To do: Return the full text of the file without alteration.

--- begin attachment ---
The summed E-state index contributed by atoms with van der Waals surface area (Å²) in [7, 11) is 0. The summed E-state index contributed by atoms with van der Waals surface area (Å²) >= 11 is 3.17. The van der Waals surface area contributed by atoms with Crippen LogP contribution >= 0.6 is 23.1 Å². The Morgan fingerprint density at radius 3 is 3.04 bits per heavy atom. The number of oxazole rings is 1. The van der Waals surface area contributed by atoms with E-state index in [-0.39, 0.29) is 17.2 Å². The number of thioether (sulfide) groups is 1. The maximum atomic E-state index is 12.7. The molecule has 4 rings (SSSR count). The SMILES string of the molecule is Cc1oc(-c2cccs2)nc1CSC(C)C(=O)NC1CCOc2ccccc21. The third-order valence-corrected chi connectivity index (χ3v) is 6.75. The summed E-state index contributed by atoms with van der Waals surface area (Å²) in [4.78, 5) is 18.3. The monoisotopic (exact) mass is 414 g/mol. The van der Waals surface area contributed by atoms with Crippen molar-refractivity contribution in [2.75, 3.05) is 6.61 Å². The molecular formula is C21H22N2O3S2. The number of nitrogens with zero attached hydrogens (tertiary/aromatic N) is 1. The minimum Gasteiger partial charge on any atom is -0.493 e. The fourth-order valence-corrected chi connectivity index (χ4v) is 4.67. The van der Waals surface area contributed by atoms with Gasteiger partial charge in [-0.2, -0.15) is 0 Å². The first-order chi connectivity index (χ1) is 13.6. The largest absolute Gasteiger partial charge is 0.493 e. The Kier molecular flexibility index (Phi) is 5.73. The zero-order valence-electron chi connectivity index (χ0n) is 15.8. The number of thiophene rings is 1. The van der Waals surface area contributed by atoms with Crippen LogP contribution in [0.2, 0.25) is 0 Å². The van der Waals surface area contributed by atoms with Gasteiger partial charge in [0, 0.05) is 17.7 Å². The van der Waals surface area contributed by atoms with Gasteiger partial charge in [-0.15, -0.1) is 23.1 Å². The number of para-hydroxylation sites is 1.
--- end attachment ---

The summed E-state index contributed by atoms with van der Waals surface area (Å²) in [7, 11) is 0. The summed E-state index contributed by atoms with van der Waals surface area (Å²) >= 11 is 3.17. The van der Waals surface area contributed by atoms with Crippen LogP contribution >= 0.6 is 23.1 Å². The Morgan fingerprint density at radius 3 is 3.04 bits per heavy atom. The number of oxazole rings is 1. The van der Waals surface area contributed by atoms with E-state index in [-0.39, 0.29) is 17.2 Å². The number of thioether (sulfide) groups is 1. The maximum atomic E-state index is 12.7. The molecule has 4 rings (SSSR count). The SMILES string of the molecule is Cc1oc(-c2cccs2)nc1CSC(C)C(=O)NC1CCOc2ccccc21. The third-order valence-corrected chi connectivity index (χ3v) is 6.75. The summed E-state index contributed by atoms with van der Waals surface area (Å²) in [4.78, 5) is 18.3. The monoisotopic (exact) mass is 414 g/mol. The van der Waals surface area contributed by atoms with Crippen molar-refractivity contribution in [2.75, 3.05) is 6.61 Å². The molecular formula is C21H22N2O3S2. The number of nitrogens with zero attached hydrogens (tertiary/aromatic N) is 1. The minimum Gasteiger partial charge on any atom is -0.493 e. The fourth-order valence-corrected chi connectivity index (χ4v) is 4.67. The van der Waals surface area contributed by atoms with Gasteiger partial charge in [-0.2, -0.15) is 0 Å². The first-order chi connectivity index (χ1) is 13.6. The largest absolute Gasteiger partial charge is 0.493 e. The Kier molecular flexibility index (Phi) is 5.73. The zero-order valence-electron chi connectivity index (χ0n) is 15.8. The number of thiophene rings is 1. The van der Waals surface area contributed by atoms with Crippen LogP contribution in [0.2, 0.25) is 0 Å². The van der Waals surface area contributed by atoms with Gasteiger partial charge in [0, 0.05) is 17.7 Å². The van der Waals surface area contributed by atoms with Gasteiger partial charge in [-0.15, -0.1) is 23.1 Å². The number of para-hydroxylation sites is 1.